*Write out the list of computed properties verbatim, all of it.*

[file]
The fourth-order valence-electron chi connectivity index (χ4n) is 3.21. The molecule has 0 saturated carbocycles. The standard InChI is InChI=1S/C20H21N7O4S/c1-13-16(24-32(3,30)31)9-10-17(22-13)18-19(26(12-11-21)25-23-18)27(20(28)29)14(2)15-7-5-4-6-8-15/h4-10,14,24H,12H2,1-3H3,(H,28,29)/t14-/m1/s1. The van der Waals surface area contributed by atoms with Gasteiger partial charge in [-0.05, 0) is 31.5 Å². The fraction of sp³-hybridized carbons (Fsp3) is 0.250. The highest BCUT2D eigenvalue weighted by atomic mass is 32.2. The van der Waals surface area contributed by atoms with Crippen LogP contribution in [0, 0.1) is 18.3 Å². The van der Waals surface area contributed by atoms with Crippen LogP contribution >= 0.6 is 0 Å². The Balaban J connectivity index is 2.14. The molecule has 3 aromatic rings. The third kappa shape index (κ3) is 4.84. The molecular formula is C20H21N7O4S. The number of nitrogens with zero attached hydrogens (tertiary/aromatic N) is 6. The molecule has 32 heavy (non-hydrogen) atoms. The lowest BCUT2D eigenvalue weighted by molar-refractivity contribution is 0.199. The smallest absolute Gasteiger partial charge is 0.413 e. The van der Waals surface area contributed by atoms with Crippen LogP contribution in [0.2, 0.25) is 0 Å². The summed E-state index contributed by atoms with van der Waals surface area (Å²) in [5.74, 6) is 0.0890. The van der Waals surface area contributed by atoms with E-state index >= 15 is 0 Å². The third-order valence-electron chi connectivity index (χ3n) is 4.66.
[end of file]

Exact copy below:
The fourth-order valence-electron chi connectivity index (χ4n) is 3.21. The molecule has 0 saturated carbocycles. The standard InChI is InChI=1S/C20H21N7O4S/c1-13-16(24-32(3,30)31)9-10-17(22-13)18-19(26(12-11-21)25-23-18)27(20(28)29)14(2)15-7-5-4-6-8-15/h4-10,14,24H,12H2,1-3H3,(H,28,29)/t14-/m1/s1. The van der Waals surface area contributed by atoms with Gasteiger partial charge in [-0.05, 0) is 31.5 Å². The fraction of sp³-hybridized carbons (Fsp3) is 0.250. The highest BCUT2D eigenvalue weighted by atomic mass is 32.2. The van der Waals surface area contributed by atoms with Crippen LogP contribution in [0, 0.1) is 18.3 Å². The van der Waals surface area contributed by atoms with Crippen LogP contribution >= 0.6 is 0 Å². The Balaban J connectivity index is 2.14. The molecule has 3 aromatic rings. The third kappa shape index (κ3) is 4.84. The molecular formula is C20H21N7O4S. The number of nitrogens with zero attached hydrogens (tertiary/aromatic N) is 6. The molecule has 32 heavy (non-hydrogen) atoms. The lowest BCUT2D eigenvalue weighted by molar-refractivity contribution is 0.199. The smallest absolute Gasteiger partial charge is 0.413 e. The van der Waals surface area contributed by atoms with Crippen LogP contribution in [0.2, 0.25) is 0 Å². The summed E-state index contributed by atoms with van der Waals surface area (Å²) in [5.74, 6) is 0.0890. The van der Waals surface area contributed by atoms with E-state index >= 15 is 0 Å². The third-order valence-electron chi connectivity index (χ3n) is 4.66.